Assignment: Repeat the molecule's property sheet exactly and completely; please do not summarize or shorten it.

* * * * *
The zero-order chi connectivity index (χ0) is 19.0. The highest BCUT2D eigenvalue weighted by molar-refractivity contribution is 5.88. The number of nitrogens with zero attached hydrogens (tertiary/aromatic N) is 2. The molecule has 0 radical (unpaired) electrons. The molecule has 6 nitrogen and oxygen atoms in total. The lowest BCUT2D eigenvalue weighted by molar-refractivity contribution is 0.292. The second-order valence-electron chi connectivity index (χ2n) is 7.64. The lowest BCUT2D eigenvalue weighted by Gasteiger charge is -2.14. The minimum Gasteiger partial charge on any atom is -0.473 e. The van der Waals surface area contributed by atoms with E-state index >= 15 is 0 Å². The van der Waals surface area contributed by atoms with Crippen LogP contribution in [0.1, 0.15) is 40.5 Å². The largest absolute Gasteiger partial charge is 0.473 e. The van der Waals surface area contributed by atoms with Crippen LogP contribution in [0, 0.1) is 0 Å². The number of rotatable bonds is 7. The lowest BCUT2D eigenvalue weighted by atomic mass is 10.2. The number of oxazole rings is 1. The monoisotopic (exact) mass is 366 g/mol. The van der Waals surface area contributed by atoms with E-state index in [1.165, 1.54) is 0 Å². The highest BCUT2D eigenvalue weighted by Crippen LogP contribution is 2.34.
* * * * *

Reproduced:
The zero-order chi connectivity index (χ0) is 19.0. The highest BCUT2D eigenvalue weighted by molar-refractivity contribution is 5.88. The number of nitrogens with zero attached hydrogens (tertiary/aromatic N) is 2. The molecule has 0 radical (unpaired) electrons. The molecule has 6 nitrogen and oxygen atoms in total. The lowest BCUT2D eigenvalue weighted by molar-refractivity contribution is 0.292. The second-order valence-electron chi connectivity index (χ2n) is 7.64. The lowest BCUT2D eigenvalue weighted by Gasteiger charge is -2.14. The minimum Gasteiger partial charge on any atom is -0.473 e. The van der Waals surface area contributed by atoms with E-state index >= 15 is 0 Å². The van der Waals surface area contributed by atoms with Crippen LogP contribution in [0.1, 0.15) is 40.5 Å². The largest absolute Gasteiger partial charge is 0.473 e. The van der Waals surface area contributed by atoms with Crippen LogP contribution in [0, 0.1) is 0 Å². The number of rotatable bonds is 7. The lowest BCUT2D eigenvalue weighted by atomic mass is 10.2. The number of oxazole rings is 1. The monoisotopic (exact) mass is 366 g/mol. The van der Waals surface area contributed by atoms with E-state index in [1.165, 1.54) is 0 Å². The highest BCUT2D eigenvalue weighted by Crippen LogP contribution is 2.34.